The flooded caldera of Deception Island is known as Port Lockroy, and just inside is the wide, black arc of Whalers’ Bay. Going ashore in 35 knot wind, buffeted by hail and grit was both challenging and satisfying. I wrote then about the sensory overload: the crunch of gritty snow, the crack of volcanic grains against jackets and their skin-stripping impact on my exposed face.
Curiously, despite the impact of water on the lens, it proved remarkably photogenic. The deserted whaling boats harbour bright light in their ruined holds, untouched snow capturing its own reflections and shining against the blackened beach. The boats rest on the pebbles, pointing at the surrounding unstable hills while the seals play around them, ignoring the evidence of treachery. The snow, pristine in itself, is grubby and blackened by the mud and grit, ruched up into miniature dunes which lie in swales left by the mudslides.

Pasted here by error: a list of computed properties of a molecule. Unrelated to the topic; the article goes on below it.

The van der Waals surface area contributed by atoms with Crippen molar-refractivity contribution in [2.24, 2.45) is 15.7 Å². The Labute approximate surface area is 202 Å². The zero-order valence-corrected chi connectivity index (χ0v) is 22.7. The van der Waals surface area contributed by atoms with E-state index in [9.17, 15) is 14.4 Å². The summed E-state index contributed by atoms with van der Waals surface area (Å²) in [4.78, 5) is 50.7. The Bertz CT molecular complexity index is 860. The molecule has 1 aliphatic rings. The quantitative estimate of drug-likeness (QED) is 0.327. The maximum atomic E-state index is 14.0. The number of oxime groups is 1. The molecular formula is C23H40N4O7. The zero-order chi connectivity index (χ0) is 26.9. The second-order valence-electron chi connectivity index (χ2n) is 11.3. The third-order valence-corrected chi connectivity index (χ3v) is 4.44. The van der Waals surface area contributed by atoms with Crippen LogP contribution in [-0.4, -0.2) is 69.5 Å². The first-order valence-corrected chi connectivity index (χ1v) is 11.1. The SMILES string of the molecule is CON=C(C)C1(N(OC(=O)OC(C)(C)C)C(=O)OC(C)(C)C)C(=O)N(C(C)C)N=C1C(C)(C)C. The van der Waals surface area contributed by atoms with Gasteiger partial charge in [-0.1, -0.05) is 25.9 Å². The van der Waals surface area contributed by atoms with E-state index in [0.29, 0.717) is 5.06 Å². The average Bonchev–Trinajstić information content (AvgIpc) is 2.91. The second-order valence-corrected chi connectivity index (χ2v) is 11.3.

Other crew (as always) took amazing pictures, capturing some of the buildings: there was a small aircraft hanger here, though one shudders at the thought of the landings. Today it is empty save for drifting snow and bits of wood. And, too, there is a small, intensely atmospheric graveyard. Thanks to Sharryn and Lindsay respectively for these great photographs.